In March, as buzz was growing around the Spears documentary, Republican Reps. Jim JordanJames (Jim) Daniel JordanDemocrats plow ahead with Jan. 6 probe, eyeing new GOP reinforcements S.E. Cupp: 'The politicization of science and health safety has inarguably cost lives' GOP's Banks burnishes brand with Pelosi veto MORE (Ohio) and Matt GaetzMatthew (Matt) GaetzLawmakers introduce bipartisan Free Britney Act Performance or performance art? A question for voters in 2022 (and 2024) Six takeaways: What the FEC reports tell us about the midterm elections MORE (Fla.) called on the House Judiciary Committee to hold a hearing on conservatorships.

“In recent years, there has been growing public concern about the use of conservatorships to effectively deprive individuals of personal freedoms at the behest of others through the manipulation of the courts,” the lawmakers wrote in a letter to panel Chairman Jerry NadlerJerrold (Jerry) Lewis NadlerHere's what Congress is reading at the beach this summer Activists see momentum as three new states legalize marijuana Supreme Court expansion push starts to fizzle MORE (D-N.Y.). 

“The most striking example is perhaps the case of multi-platinum performing artist Britney Spears," they added.

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Neither Jordan or Gaetz, nor Nadler, responded to requests for comment from ITK about Spears's court appearance or if there had been any movement on a proposed conservatorship hearing.

For fans of the megawatt star, the unusual case offers a personal connection to a complex legal arrangement. Skyrocketing to fame at the age of 17 with her debut 1998 hit, "...Baby One More Time," Spears has been in the public eye for more than half her life.

Kohn, who has advocated for the reform of conservatorship and guardianship laws, said this week's striking court showdown could help spur changes nationwide. But that would only happen, she said, if "the public could understand that what we're seeing here is a potentially predictable result of current laws and understood that there are really simple, straightforward changes that could be made to substantially reduce the risk."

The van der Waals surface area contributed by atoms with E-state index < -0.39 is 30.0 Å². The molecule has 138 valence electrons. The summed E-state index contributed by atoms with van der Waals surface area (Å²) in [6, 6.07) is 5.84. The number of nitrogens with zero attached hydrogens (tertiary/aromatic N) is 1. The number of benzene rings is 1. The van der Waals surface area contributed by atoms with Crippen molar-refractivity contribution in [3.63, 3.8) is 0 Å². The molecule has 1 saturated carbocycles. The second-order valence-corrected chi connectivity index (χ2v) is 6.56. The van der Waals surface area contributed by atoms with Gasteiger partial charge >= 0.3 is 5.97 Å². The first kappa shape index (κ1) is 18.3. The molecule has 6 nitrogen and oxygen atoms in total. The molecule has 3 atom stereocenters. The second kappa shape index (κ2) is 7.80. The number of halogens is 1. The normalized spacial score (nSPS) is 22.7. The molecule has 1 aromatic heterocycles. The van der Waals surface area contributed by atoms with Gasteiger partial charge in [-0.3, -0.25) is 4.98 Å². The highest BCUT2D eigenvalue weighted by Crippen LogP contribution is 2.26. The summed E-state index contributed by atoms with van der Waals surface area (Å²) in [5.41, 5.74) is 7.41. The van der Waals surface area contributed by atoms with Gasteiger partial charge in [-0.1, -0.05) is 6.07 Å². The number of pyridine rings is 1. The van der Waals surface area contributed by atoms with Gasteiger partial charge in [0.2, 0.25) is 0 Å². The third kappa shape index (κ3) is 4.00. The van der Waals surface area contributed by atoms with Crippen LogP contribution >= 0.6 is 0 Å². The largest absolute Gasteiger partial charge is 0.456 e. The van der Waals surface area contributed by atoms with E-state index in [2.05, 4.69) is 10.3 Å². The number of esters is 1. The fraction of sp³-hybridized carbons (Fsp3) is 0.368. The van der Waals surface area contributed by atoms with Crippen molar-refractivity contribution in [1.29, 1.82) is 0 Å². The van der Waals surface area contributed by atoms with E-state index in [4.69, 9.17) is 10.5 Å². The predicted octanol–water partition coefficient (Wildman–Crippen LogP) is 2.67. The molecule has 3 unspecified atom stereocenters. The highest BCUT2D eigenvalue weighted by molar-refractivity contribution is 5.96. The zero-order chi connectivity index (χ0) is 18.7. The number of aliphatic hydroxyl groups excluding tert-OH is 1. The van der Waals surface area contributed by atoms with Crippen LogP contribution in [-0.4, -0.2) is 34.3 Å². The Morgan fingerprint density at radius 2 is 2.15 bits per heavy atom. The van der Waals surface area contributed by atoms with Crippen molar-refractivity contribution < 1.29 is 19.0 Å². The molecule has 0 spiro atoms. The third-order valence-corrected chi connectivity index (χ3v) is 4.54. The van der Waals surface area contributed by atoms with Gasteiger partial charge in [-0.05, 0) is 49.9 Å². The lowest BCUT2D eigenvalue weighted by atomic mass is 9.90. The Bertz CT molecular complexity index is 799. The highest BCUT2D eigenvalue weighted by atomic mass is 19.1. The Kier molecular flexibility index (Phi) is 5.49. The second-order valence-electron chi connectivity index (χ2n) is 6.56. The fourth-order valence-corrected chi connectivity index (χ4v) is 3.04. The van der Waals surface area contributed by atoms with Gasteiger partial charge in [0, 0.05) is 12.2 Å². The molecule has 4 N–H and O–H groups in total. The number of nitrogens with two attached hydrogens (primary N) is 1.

"We need to make it harder for conservators to be appointed [and] easier for conservatorships or guardianships ... to be terminated. And we need to substantially narrow the scope of conservatorships or guardianships that are granted," she said.

After Spears delivered her blistering remarks, an attorney for her father said during the court hearing that Jamie Spears is "sorry to see his daughter suffering and in so much pain."

Yet for all the outpouring of support Spears has received since her impassioned remarks in court, conservatorship proponents could argue that the world is getting a one-sided look at the issue based solely on her version. There is no way to know if she suffers from a "catastrophic illness" — one reason listed for a conservatorship being potentially necessary by the San Francisco County Superior Court.

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"With the right genes, healthy living, and luck, most people will escape being incapacitated," the court writes on an informational page, while acknowledging the number of conservatorships is likely to increase over time. "Fortunately, the California legislature has mandated many court safeguards for those who need conservatorships."

But Kohn said that "even if we're only seeing one side, we're seeing enough to be concerned about how this process is impacting a person's life."

Kohn predicts that the entertainer and mother of two's attorney will soon petition the court to terminate the conservatorship, or narrow the scope of the conservator's powers "given that [she] clearly articulated that's what she wants."

"I am hopeful that the Spears’s case will spark meaningful law reform by exposing the very real costs of over-broad guardianships and conservatorships — and the unnecessary difficulty faced by those who seek to terminate or modify them," Kohn said. "So maybe some good can come out of this heartbreaking saga."